But the rapid takeover of the country by the Taleban caught the administration off-guard and set in motion a chaotic evacuation in which almost 6,000 American troops tried to secure the Kabul airport against the Taleban and terror groups. Earlier this week, Mr Biden rejected calls from lawmakers, activists and other world leaders to extend the American presence at the airport past Aug 31, citing the potential for terrorist attacks.

He said he did not trust the Taleban but believed that - for now - the Taleban appeared to be interested in cooperating with the US and other Western nations, and that it was in their interests to do so.

Since Aug 14, just before the Taleban seized control of Kabul, the administration says it has evacuated more than 100,000 people, ferrying them to safety. But the administration concedes that there are still more Americans and Afghan allies who want to leave the country.

Ms Psaki said the US also had "an enormous amount of leverage" - including economic leverage - over the Taleban, which is subject to US and UN sanctions.

The Afghan government has also long relied on transfers of dollars from their central bank assets, many of which are held in the US. An administration official said any such assets would not be made available to the Taleban.

A Taleban spokesman described the attack as the work of "evil circles" who would be suppressed once foreign troops leave.

A Taleban official lamented the number of his members killed, saying they had lost more men that the Americans, but Taleban spokesman Zabihullah Mujahid later said no Taleban were killed in the twin blasts.

"That part of the airport is under the direct control of U.S. forces so we weren't there," he said.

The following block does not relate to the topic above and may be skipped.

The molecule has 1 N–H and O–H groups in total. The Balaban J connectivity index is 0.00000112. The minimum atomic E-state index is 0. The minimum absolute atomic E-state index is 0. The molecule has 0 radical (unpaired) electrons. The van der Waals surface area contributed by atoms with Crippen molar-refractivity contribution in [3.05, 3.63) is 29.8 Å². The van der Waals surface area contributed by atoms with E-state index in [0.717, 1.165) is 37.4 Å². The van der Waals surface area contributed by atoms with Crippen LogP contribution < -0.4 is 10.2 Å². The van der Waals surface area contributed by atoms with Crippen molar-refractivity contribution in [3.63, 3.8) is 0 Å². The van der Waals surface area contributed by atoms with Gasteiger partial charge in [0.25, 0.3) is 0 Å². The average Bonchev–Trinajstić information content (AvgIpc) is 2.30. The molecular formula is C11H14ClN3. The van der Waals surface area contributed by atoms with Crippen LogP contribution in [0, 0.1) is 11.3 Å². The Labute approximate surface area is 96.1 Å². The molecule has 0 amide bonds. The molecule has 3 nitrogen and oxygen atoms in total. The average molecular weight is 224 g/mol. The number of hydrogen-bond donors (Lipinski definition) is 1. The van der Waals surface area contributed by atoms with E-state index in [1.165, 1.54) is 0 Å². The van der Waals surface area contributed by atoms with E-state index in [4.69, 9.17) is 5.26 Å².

While Western countries fear that the Taleban, who once sheltered Osama bin Laden's al Qaeda, will allow Afghanistan to turn again into a haven for militants, the militant group says they will not let the country be used by terrorists.

ISIS-K was initially confined to areas on the border with Pakistan but has established a second front in the north of the country. The Combating Terrorism Centre at West Point says ISIS-K includes Pakistanis from other militant groups and Uzbek extremists in addition to Afghans.

A Taleban official said at least 28 members of the militant group were killed in the attack.

"We have lost more people than the Americans in the airport blast," he said, adding that the Taleban was "not responsible for the chaotic evacuation plan prepared by foreign nations".

A US Central Command spokesman said 18 US soldiers injured in the attack were "in the process of being aeromedically evacuated from Afghanistan on specially equipped C-17s with embarked surgical units".

In his speech on Thursday, Mr Biden asked for a moment of silence to remember those who died.

"Each one of these women and men of our armed forces are the heirs of that tradition," he said, "of sacrifice, of volunteering to go into harm's way, to risk everything, not for glory, not for profit, but to defend what we love and the people that we love."